But that momentum didn't carry into the fifth as NA built a 7-1 lead. The gap closed to three, 11-8, before the Tigers finished with a 4-0 run.

“After Game 3, we'd beat them by a lot, so I think a lot of us thought that the next one would come easy,” Keisling said. “But they kind of punched us in the face back. In the fifth game, we weren't letting that happen again.”

This was North Allegheny's 16th WPIAL boys volleyball title, and the program's 10th in the past 11 years.

Norwin won the AAA consolation over Penn-Trafford, 3-2, to reach the state playoffs.

Chris Harlan is a staff writer for Trib Total Media. Reach him at charlan@tribweb.com or via Twitter @CHarlan_Trib.

TribLIVE commenting policy

You are solely responsible for your comments and by using TribLive.com you agree to our Terms of Service.

We moderate comments. Our goal is to provide substantive commentary for a general readership. By screening submissions, we provide a space where readers can share intelligent and informed commentary that enhances the quality of our news and information.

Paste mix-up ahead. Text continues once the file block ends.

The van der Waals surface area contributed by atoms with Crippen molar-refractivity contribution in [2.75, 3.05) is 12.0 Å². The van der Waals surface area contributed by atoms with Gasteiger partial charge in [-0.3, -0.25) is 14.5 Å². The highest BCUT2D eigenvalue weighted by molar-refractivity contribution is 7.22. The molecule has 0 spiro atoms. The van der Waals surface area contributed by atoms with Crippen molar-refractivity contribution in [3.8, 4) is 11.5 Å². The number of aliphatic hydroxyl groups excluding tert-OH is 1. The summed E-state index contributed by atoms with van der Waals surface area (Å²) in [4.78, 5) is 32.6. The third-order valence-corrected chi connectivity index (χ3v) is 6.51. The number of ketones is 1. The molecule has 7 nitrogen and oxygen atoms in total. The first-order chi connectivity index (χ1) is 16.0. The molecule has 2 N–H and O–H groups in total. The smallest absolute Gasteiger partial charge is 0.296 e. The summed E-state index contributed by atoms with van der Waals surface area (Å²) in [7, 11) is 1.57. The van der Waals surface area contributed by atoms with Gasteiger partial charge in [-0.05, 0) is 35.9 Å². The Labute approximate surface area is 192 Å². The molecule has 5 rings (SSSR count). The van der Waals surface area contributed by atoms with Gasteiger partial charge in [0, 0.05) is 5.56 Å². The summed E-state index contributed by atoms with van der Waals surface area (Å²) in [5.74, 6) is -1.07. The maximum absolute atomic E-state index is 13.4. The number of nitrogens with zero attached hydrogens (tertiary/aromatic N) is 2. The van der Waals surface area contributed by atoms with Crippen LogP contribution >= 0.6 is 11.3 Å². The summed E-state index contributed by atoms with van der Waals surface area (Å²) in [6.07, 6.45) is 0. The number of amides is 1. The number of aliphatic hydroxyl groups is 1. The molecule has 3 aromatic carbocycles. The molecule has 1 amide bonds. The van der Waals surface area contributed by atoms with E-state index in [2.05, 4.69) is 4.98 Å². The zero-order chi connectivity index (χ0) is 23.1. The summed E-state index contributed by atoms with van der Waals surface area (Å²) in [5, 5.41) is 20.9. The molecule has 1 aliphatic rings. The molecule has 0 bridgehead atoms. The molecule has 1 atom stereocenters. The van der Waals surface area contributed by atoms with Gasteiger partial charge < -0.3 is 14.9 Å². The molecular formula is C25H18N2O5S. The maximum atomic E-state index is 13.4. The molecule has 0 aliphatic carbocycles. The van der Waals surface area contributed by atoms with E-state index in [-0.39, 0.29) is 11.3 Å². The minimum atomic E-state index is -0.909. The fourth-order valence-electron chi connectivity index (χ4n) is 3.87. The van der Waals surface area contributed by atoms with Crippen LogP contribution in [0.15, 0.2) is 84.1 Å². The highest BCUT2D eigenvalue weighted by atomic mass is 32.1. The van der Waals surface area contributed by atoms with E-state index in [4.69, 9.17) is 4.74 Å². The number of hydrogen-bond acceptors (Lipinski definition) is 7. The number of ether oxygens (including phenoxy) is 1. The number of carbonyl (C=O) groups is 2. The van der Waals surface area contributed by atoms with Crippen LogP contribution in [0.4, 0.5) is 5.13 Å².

While most comments will be posted if they are on-topic and not abusive, moderating decisions are subjective. We will make them as carefully and consistently as we can. Because of the volume of reader comments, we cannot review individual moderation decisions with readers.

We value thoughtful comments representing a range of views that make their point quickly and politely. We make an effort to protect discussions from repeated comments either by the same reader or different readers

We follow the same standards for taste as the daily newspaper. A few things we won't tolerate: personal attacks, obscenity, vulgarity, profanity (including expletives and letters followed by dashes), commercial promotion, impersonations, incoherence, proselytizing and SHOUTING. Don't include URLs to Web sites.

We do not edit comments. They are either approved or deleted. We reserve the right to edit a comment that is quoted or excerpted in an article. In this case, we may fix spelling and punctuation.

We welcome strong opinions and criticism of our work, but we don't want comments to become bogged down with discussions of our policies and we will moderate accordingly.

We appreciate it when readers and people quoted in articles or blog posts point out errors of fact or emphasis and will investigate all assertions. But these suggestions should be sent via e-mail. To avoid distracting other readers, we won't publish comments that suggest a correction. Instead, corrections will be made in a blog post or in an article.